Women in Science

Email this to someoneShare on FacebookTweet about this on TwitterShare on Google+Share on RedditShare on TumblrShare on LinkedIn

Science is a profession historically dominated by men. The last few decades have seen massive advances for women in science, and many attempts have been made to attract more women to the profession. But despite this, science is still stubbornly male dominated. This is especially true at the highest levels of academia. Here in the UK, only 1 in 5 professors are female. (1)  Post-PhD level is thought to be the biggest problem, with women who have completed their PhDs dropping out at far higher rates than their male counterparts. 72% of women at the start of their PhDs say that they want to pursue a career in science, by the end of their studies this figure falls to 37%. Men however may start with only 61% wanting to continue in science, but 59% still want to stay by the end of their PhDs. (2) Now those working in science, and policies makers for governments, are trying to figure out why. What is it about scientific academia that is putting off women so much, but isn’t having the same effect on men?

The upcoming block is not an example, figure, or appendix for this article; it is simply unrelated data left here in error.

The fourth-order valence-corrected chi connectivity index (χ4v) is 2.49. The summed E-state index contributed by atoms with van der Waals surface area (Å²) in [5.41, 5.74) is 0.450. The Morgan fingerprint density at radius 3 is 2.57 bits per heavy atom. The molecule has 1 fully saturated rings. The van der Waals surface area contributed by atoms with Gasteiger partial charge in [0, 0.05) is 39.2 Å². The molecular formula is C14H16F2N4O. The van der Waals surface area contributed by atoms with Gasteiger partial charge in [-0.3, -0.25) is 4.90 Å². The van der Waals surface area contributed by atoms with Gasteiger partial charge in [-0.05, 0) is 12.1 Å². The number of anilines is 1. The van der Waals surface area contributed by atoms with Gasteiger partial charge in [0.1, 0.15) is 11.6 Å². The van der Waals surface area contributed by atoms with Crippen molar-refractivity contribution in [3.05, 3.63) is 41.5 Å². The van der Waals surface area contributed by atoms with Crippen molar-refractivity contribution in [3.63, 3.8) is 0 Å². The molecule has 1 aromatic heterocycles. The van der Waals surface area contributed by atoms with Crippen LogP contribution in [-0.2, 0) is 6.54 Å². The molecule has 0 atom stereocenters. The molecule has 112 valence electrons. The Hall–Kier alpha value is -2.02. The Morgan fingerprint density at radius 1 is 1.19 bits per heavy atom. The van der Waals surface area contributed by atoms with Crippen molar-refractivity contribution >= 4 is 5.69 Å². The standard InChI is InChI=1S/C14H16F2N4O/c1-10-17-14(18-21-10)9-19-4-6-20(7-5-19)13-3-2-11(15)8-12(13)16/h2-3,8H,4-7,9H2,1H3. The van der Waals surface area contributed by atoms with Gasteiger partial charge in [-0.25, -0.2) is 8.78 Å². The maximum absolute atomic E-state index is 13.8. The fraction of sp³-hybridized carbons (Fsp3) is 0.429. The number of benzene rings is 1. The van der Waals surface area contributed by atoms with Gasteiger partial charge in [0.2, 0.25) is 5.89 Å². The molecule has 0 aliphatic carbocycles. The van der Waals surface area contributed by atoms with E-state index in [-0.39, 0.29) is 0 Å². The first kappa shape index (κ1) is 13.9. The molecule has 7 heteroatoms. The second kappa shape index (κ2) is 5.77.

By chance, my own research group is made up almost entirely by women. With so many female scientists in one place, over lunch I take the chance to ask them their views of women in science today. Do they think women are inherently disadvantaged? What do they think is putting women off of careers in scientific academia?

Whilst the trend may seem to be against women in science, most of the women I spoke to had never individually felt like they had been discriminated against in their work because of their gender. “It’s nothing within the system that’s pushing women out, but maybe just personal and other pressures” commented one post-doctoral researcher. However, all of the women said they saw a drop off in women between PhD, to postdoc, on through fellowships and professorships. The reasons why they thought this happened differed greatly. Many of them blamed motherhood, saying that they thought many female scientists were simply choosing to leave to have children.